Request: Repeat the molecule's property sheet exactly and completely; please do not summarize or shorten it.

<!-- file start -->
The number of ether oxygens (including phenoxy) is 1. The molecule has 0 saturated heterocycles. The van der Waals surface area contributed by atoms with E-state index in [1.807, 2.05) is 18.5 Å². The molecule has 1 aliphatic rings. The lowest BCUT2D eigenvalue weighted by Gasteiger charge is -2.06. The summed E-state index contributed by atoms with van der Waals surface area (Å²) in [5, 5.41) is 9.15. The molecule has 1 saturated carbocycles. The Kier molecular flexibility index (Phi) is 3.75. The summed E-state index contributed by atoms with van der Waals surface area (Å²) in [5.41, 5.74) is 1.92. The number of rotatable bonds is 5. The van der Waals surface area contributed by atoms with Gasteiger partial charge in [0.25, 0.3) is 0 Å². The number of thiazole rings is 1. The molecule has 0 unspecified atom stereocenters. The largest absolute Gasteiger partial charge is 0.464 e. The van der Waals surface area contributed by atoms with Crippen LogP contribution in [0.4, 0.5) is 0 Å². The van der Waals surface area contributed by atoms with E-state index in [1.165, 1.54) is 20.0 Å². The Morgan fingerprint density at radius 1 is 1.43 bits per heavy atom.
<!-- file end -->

The number of ether oxygens (including phenoxy) is 1. The molecule has 0 saturated heterocycles. The van der Waals surface area contributed by atoms with E-state index in [1.807, 2.05) is 18.5 Å². The molecule has 1 aliphatic rings. The lowest BCUT2D eigenvalue weighted by Gasteiger charge is -2.06. The summed E-state index contributed by atoms with van der Waals surface area (Å²) in [5, 5.41) is 9.15. The molecule has 1 saturated carbocycles. The Kier molecular flexibility index (Phi) is 3.75. The summed E-state index contributed by atoms with van der Waals surface area (Å²) in [5.41, 5.74) is 1.92. The number of rotatable bonds is 5. The van der Waals surface area contributed by atoms with Gasteiger partial charge in [0.25, 0.3) is 0 Å². The number of thiazole rings is 1. The molecule has 0 unspecified atom stereocenters. The largest absolute Gasteiger partial charge is 0.464 e. The van der Waals surface area contributed by atoms with Crippen LogP contribution in [0.4, 0.5) is 0 Å². The van der Waals surface area contributed by atoms with E-state index in [1.165, 1.54) is 20.0 Å². The Morgan fingerprint density at radius 1 is 1.43 bits per heavy atom.